All those good reasons aside, my chief concern is much more personal.
My partner and I have two daughters, ages 7 and 4. Since each was old enough to talk, I've been taking them down to our local firehouse to vote with me on election day. We all go into the booth together, find the candidates' names and press the buttons. I read special ballot questions aloud and explain why we're voting yes or no. When we're done, we all go for bagels and chocolate milk.
I love that time with them. I love that they are developing a lifelong connection to the democratic process and an awareness that they can make their voices heard by participating. The pride they wear upon leaving the voting booth is priceless.
But here's the thing: I don't want to have to read a ballot question about same-sex marriage to my daughters. See, they think their parents are already married. They know my partner and I were married by our rabbi on Nov. 16, 2003, at a big, fancy wedding in New York City, with all our friends and family in attendance. They've seen the photos and the video of our respective fathers' toasts. As far as they know, we're as as married as any of their friends' parents.
We are fortunate to live in Maplewood, N.J., an exceptionally progressive and diverse town, where two-mom and two-dad families are almost as common as opposite-sex households. Our kids don't think our family is strange; to them it's just one more example of a family, as worthy and as beautiful as any other.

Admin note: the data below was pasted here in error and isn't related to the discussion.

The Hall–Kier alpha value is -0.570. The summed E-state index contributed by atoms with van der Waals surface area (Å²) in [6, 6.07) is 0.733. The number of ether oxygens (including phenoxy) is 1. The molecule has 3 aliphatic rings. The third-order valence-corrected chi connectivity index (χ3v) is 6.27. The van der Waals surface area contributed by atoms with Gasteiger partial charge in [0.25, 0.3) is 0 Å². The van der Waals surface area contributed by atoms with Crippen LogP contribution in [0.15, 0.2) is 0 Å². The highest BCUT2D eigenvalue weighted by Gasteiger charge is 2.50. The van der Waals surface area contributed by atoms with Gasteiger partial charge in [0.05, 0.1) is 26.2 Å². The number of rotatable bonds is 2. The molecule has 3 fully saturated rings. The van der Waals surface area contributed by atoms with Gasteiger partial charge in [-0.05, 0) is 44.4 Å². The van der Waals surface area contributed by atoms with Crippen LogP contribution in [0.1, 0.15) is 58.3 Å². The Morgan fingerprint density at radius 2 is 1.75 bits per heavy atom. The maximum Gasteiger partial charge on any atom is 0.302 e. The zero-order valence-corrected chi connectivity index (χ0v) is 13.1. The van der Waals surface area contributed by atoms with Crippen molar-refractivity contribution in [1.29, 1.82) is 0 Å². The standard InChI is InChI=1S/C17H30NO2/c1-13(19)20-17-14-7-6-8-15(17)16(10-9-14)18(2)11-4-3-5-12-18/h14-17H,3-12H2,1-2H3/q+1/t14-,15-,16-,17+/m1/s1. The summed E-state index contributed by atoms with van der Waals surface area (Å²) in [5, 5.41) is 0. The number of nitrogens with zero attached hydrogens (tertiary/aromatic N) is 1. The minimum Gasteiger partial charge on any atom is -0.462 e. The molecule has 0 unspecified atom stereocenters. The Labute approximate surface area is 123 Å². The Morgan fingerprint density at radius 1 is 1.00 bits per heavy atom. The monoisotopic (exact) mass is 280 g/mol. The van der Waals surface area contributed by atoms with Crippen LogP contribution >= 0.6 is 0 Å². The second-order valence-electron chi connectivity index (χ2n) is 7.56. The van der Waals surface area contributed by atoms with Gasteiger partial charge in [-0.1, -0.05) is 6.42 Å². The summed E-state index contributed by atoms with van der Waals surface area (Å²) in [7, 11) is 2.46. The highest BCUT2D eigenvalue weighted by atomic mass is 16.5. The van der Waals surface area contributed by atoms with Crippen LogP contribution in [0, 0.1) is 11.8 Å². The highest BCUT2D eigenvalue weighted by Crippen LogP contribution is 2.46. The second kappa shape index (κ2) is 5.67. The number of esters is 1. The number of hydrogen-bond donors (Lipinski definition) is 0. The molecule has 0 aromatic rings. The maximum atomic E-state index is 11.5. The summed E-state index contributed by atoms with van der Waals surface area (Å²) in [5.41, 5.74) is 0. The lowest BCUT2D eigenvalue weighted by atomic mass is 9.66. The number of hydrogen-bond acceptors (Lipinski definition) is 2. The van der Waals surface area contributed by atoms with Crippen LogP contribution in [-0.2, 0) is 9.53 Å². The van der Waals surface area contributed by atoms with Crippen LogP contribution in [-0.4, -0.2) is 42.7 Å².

They don't know that some people, like our governor, think our family is less worthy. And I don't want them to know that a minute before they absolutely have to.
Most of all, I don't want them to absorb the shame I know I will be feeling as I stand there in line for the voting booth, knowing that all my neighbors, friends, and people who may or may not like "my kind" are deciding whether the commitment that my partner and I made a decade ago and the loving family that we've created are as valuable, worthy, and sacred as their own.
Frankly, it's humiliating.
So, as a mother, I make this plea: Let's not put it to a popular vote. Had it not been for the governor's veto, we'd have the right to marry today. At least that right is coming Monday. If marriage equality ends up being revoked after Oct. 21, there is one path to marriage equality that's shorter than the ballot: overriding the veto. New Jersey United for Marriage is working overtime to convince legislators to change their "no" votes to "yes" so that, if necessary, we will have a supermajority that can pass marriage equality without the governor's support. As of now, we need just seven more state assemblymen and three senators to vote yes before Jan. 14. If they do, there will be no need for a ballot measure or a protracted, expensive Supreme Court case.
And there will be no reason for me to leave my daughters home on election day next November.